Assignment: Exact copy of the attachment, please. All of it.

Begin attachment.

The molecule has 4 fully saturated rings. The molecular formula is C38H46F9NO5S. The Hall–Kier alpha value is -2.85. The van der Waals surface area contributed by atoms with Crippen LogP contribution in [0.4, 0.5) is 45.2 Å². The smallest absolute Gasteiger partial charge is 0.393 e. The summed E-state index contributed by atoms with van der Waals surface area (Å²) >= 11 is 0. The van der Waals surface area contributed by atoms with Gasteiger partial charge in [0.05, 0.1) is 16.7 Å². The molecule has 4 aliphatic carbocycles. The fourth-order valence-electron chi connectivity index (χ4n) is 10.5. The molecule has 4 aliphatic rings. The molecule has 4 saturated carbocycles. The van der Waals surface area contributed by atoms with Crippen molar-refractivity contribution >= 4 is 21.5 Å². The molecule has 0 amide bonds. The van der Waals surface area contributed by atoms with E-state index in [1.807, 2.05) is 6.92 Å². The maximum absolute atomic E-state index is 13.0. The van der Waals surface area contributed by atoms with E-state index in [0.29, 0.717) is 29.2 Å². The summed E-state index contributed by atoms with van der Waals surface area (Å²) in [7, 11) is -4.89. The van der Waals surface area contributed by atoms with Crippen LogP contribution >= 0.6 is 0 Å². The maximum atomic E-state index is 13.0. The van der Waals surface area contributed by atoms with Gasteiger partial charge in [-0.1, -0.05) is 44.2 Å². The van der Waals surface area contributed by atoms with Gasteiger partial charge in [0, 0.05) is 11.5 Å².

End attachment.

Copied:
The molecule has 4 fully saturated rings. The molecular formula is C38H46F9NO5S. The Hall–Kier alpha value is -2.85. The van der Waals surface area contributed by atoms with Crippen LogP contribution in [0.4, 0.5) is 45.2 Å². The smallest absolute Gasteiger partial charge is 0.393 e. The summed E-state index contributed by atoms with van der Waals surface area (Å²) >= 11 is 0. The van der Waals surface area contributed by atoms with Gasteiger partial charge in [0.05, 0.1) is 16.7 Å². The molecule has 4 aliphatic carbocycles. The fourth-order valence-electron chi connectivity index (χ4n) is 10.5. The molecule has 4 aliphatic rings. The molecule has 4 saturated carbocycles. The van der Waals surface area contributed by atoms with Crippen molar-refractivity contribution >= 4 is 21.5 Å². The molecule has 0 amide bonds. The van der Waals surface area contributed by atoms with E-state index in [1.807, 2.05) is 6.92 Å². The maximum absolute atomic E-state index is 13.0. The van der Waals surface area contributed by atoms with E-state index in [0.29, 0.717) is 29.2 Å². The summed E-state index contributed by atoms with van der Waals surface area (Å²) in [7, 11) is -4.89. The van der Waals surface area contributed by atoms with Crippen LogP contribution >= 0.6 is 0 Å². The maximum atomic E-state index is 13.0. The van der Waals surface area contributed by atoms with Gasteiger partial charge in [-0.1, -0.05) is 44.2 Å². The van der Waals surface area contributed by atoms with Gasteiger partial charge in [0, 0.05) is 11.5 Å².